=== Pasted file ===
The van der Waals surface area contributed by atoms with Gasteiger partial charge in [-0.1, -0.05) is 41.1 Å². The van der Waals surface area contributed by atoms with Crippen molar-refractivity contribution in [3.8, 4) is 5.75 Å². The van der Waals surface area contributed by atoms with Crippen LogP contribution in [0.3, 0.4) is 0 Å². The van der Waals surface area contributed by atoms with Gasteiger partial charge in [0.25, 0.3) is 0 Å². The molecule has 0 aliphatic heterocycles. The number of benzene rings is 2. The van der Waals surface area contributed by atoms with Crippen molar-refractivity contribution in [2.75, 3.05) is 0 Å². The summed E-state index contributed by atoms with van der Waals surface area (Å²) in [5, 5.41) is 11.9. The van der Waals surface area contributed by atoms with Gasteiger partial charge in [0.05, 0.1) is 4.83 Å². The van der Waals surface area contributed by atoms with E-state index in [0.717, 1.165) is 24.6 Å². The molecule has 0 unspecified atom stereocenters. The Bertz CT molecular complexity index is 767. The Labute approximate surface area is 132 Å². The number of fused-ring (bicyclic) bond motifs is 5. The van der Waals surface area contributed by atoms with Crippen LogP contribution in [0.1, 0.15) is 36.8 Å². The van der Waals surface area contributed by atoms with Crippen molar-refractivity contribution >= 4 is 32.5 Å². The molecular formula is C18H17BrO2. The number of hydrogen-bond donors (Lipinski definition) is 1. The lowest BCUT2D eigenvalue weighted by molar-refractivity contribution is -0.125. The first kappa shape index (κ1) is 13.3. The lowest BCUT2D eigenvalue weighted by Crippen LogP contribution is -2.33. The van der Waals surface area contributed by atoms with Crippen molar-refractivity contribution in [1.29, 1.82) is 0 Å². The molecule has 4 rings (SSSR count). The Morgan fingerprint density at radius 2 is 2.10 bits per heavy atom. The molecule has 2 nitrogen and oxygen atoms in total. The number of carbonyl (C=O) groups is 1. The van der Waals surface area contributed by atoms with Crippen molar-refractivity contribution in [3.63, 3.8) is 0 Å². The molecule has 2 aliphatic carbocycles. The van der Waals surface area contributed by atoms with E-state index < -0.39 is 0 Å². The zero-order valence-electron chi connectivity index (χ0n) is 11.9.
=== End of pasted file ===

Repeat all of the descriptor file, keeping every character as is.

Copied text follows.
The van der Waals surface area contributed by atoms with Gasteiger partial charge in [-0.1, -0.05) is 41.1 Å². The van der Waals surface area contributed by atoms with Crippen molar-refractivity contribution in [3.8, 4) is 5.75 Å². The van der Waals surface area contributed by atoms with Crippen LogP contribution in [0.3, 0.4) is 0 Å². The van der Waals surface area contributed by atoms with Gasteiger partial charge in [0.25, 0.3) is 0 Å². The molecule has 0 aliphatic heterocycles. The number of benzene rings is 2. The van der Waals surface area contributed by atoms with Crippen molar-refractivity contribution in [2.75, 3.05) is 0 Å². The summed E-state index contributed by atoms with van der Waals surface area (Å²) in [5, 5.41) is 11.9. The van der Waals surface area contributed by atoms with Gasteiger partial charge in [0.05, 0.1) is 4.83 Å². The van der Waals surface area contributed by atoms with E-state index in [0.717, 1.165) is 24.6 Å². The molecule has 0 unspecified atom stereocenters. The Bertz CT molecular complexity index is 767. The Labute approximate surface area is 132 Å². The number of fused-ring (bicyclic) bond motifs is 5. The van der Waals surface area contributed by atoms with Crippen LogP contribution in [0.1, 0.15) is 36.8 Å². The van der Waals surface area contributed by atoms with Crippen molar-refractivity contribution >= 4 is 32.5 Å². The molecular formula is C18H17BrO2. The number of hydrogen-bond donors (Lipinski definition) is 1. The lowest BCUT2D eigenvalue weighted by molar-refractivity contribution is -0.125. The first kappa shape index (κ1) is 13.3. The lowest BCUT2D eigenvalue weighted by Crippen LogP contribution is -2.33. The van der Waals surface area contributed by atoms with Crippen molar-refractivity contribution in [1.29, 1.82) is 0 Å². The molecule has 4 rings (SSSR count). The Morgan fingerprint density at radius 2 is 2.10 bits per heavy atom. The molecule has 2 nitrogen and oxygen atoms in total. The number of carbonyl (C=O) groups is 1. The van der Waals surface area contributed by atoms with Crippen molar-refractivity contribution in [3.63, 3.8) is 0 Å². The molecule has 2 aliphatic carbocycles. The van der Waals surface area contributed by atoms with E-state index < -0.39 is 0 Å². The zero-order valence-electron chi connectivity index (χ0n) is 11.9.